Unit of Value

Engels remarked (citation and precise quote needed) that calculation of labor times required for each product would be straightforward and when this became so society would express these costs directly in units of time rather than by the roundabout route of prices.

At the same place he remarked that was analogous to the fact that when chemistry had advanced to the point of actually knowing the masses of atoms the normal standard measures of mass would be used instead of relative atomic weights.

In my view he was wrong on both points.

The second is quite clear. The Dalton is now known to be 1.660539040(20)×10−27 kg but not much work is done in terms of 1.66 yoctograms.

Even the atomic mass unit, the mole and Avogardro’s number are treated differently for different purposes.



There is even more than one system based on fundamental physical constants.



We do still have various different standard system of units measure for good reasons.

This is partly related to the transformation of quantity into quality.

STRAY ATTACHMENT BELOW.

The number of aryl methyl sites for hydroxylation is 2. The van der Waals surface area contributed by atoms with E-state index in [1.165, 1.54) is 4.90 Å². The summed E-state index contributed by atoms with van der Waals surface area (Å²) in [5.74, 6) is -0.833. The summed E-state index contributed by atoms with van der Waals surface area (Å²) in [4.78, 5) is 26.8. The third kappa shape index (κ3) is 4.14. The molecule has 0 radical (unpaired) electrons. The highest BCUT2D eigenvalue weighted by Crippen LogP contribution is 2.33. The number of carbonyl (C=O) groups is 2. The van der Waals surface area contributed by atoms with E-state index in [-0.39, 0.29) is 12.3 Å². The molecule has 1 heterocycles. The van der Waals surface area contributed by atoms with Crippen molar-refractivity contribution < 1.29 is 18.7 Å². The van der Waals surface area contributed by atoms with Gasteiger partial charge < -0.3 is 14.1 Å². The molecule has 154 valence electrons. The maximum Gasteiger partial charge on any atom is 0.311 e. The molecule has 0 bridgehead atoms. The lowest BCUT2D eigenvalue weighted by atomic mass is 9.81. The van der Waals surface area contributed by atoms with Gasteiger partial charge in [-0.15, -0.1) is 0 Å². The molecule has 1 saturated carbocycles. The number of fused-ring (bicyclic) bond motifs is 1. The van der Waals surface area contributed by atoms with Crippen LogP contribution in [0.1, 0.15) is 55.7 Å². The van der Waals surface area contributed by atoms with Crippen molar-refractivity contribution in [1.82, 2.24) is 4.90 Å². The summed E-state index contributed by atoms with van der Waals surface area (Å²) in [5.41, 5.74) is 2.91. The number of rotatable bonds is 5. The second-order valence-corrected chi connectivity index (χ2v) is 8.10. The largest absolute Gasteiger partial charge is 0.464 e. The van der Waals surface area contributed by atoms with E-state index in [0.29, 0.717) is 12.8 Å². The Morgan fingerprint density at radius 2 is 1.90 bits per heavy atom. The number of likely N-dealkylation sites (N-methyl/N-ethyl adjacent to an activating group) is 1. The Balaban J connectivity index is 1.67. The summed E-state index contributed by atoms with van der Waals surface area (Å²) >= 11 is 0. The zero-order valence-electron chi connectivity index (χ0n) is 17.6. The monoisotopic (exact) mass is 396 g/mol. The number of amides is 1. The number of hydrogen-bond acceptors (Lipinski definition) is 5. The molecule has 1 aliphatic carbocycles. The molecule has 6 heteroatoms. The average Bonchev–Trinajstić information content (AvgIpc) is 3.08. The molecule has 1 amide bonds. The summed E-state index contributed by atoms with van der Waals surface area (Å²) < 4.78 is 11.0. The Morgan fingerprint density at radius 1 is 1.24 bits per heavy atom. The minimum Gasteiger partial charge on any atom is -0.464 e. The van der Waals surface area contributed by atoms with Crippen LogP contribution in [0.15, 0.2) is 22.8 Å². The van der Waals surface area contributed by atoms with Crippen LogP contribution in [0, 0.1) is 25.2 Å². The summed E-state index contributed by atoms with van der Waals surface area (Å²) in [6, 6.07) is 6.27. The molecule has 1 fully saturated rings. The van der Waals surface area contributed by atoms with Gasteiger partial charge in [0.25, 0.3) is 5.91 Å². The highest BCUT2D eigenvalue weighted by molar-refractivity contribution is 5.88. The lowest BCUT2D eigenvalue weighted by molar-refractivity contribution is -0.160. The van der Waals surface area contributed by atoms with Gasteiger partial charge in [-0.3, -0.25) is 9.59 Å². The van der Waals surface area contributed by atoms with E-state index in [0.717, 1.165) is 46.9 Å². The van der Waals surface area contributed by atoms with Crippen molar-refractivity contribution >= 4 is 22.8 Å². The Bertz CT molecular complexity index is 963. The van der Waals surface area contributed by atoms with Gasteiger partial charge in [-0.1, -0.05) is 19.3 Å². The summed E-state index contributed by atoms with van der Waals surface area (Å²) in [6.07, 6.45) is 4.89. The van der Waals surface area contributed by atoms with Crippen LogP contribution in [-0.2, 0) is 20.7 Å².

Many important non-standard units are necessarily accepted for use with the SI.


For toy theoretical models here we will use the international standard currency sign \textcurrency for an unspecified currency, as the symbol for an unspecified unit of value (which could be thought of as somewhere between a yocto second and a yotto second of total human global value added:



For reasons discussed elsewhere I do view the relevant “labour time” concept as a fraction of total global human value added per SI second rather than individual hours or years of labour time with adjustments for skill etc. This fits in with the necessity of dual variables in constrained resource allocation over time.

Likewise intertemporal price conversion ratios and growth rates etc will be expressed as pure exponentials with respect to 1 SI second.

The metre-tonne-second system of “industrial” units will be used as more convenient SI variant than the usual metre-kilogram-second. It uses only single letter units – m, t and s.



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